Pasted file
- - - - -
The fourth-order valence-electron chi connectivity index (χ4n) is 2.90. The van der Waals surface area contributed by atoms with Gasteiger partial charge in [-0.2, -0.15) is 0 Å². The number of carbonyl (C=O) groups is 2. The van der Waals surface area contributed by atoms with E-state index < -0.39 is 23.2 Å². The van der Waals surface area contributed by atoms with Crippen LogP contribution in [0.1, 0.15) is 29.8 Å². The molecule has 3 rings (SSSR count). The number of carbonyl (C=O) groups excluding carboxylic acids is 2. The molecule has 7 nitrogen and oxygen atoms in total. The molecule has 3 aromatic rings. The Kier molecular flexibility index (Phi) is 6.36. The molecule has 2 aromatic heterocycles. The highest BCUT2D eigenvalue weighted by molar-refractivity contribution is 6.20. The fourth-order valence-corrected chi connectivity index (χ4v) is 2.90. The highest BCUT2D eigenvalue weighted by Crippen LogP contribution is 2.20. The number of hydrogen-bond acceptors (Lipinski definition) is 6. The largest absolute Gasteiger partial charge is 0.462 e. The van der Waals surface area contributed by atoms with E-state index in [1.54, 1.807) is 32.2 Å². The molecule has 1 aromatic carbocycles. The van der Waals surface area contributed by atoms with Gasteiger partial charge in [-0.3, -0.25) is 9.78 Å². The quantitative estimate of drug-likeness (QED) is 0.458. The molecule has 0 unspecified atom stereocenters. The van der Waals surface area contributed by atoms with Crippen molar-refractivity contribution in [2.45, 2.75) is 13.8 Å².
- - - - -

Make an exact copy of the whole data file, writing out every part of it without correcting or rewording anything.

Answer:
The fourth-order valence-electron chi connectivity index (χ4n) is 2.90. The van der Waals surface area contributed by atoms with Gasteiger partial charge in [-0.2, -0.15) is 0 Å². The number of carbonyl (C=O) groups is 2. The van der Waals surface area contributed by atoms with E-state index < -0.39 is 23.2 Å². The van der Waals surface area contributed by atoms with Crippen LogP contribution in [0.1, 0.15) is 29.8 Å². The molecule has 3 rings (SSSR count). The number of carbonyl (C=O) groups excluding carboxylic acids is 2. The molecule has 7 nitrogen and oxygen atoms in total. The molecule has 3 aromatic rings. The Kier molecular flexibility index (Phi) is 6.36. The molecule has 2 aromatic heterocycles. The highest BCUT2D eigenvalue weighted by molar-refractivity contribution is 6.20. The fourth-order valence-corrected chi connectivity index (χ4v) is 2.90. The highest BCUT2D eigenvalue weighted by Crippen LogP contribution is 2.20. The number of hydrogen-bond acceptors (Lipinski definition) is 6. The largest absolute Gasteiger partial charge is 0.462 e. The van der Waals surface area contributed by atoms with E-state index in [1.54, 1.807) is 32.2 Å². The molecule has 1 aromatic carbocycles. The van der Waals surface area contributed by atoms with Gasteiger partial charge in [-0.3, -0.25) is 9.78 Å². The quantitative estimate of drug-likeness (QED) is 0.458. The molecule has 0 unspecified atom stereocenters. The van der Waals surface area contributed by atoms with Crippen molar-refractivity contribution in [2.45, 2.75) is 13.8 Å².